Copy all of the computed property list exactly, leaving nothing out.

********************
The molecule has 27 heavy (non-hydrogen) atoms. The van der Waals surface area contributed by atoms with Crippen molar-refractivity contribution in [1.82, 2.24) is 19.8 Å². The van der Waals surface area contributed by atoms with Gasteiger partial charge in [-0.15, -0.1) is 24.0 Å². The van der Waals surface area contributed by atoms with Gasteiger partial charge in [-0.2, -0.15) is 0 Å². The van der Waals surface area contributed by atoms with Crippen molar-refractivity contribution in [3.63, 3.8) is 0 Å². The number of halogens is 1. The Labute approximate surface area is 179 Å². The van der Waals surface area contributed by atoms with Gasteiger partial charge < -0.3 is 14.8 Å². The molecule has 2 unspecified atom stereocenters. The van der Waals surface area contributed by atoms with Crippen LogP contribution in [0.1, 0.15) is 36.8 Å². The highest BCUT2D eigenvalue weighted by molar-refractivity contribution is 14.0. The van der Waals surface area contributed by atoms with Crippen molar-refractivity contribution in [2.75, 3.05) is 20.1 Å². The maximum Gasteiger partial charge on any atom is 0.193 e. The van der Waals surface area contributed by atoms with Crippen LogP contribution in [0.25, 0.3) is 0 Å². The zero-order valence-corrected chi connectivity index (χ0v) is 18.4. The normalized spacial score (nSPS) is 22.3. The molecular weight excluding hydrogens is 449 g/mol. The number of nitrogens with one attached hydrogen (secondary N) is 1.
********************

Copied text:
The molecule has 27 heavy (non-hydrogen) atoms. The van der Waals surface area contributed by atoms with Crippen molar-refractivity contribution in [1.82, 2.24) is 19.8 Å². The van der Waals surface area contributed by atoms with Gasteiger partial charge in [-0.15, -0.1) is 24.0 Å². The van der Waals surface area contributed by atoms with Gasteiger partial charge in [-0.2, -0.15) is 0 Å². The van der Waals surface area contributed by atoms with Crippen molar-refractivity contribution in [3.63, 3.8) is 0 Å². The number of halogens is 1. The Labute approximate surface area is 179 Å². The van der Waals surface area contributed by atoms with Gasteiger partial charge < -0.3 is 14.8 Å². The molecule has 2 unspecified atom stereocenters. The van der Waals surface area contributed by atoms with Crippen LogP contribution in [0.1, 0.15) is 36.8 Å². The highest BCUT2D eigenvalue weighted by molar-refractivity contribution is 14.0. The van der Waals surface area contributed by atoms with Crippen molar-refractivity contribution in [2.75, 3.05) is 20.1 Å². The maximum Gasteiger partial charge on any atom is 0.193 e. The van der Waals surface area contributed by atoms with Crippen LogP contribution in [0.25, 0.3) is 0 Å². The zero-order valence-corrected chi connectivity index (χ0v) is 18.4. The normalized spacial score (nSPS) is 22.3. The molecular weight excluding hydrogens is 449 g/mol. The number of nitrogens with one attached hydrogen (secondary N) is 1.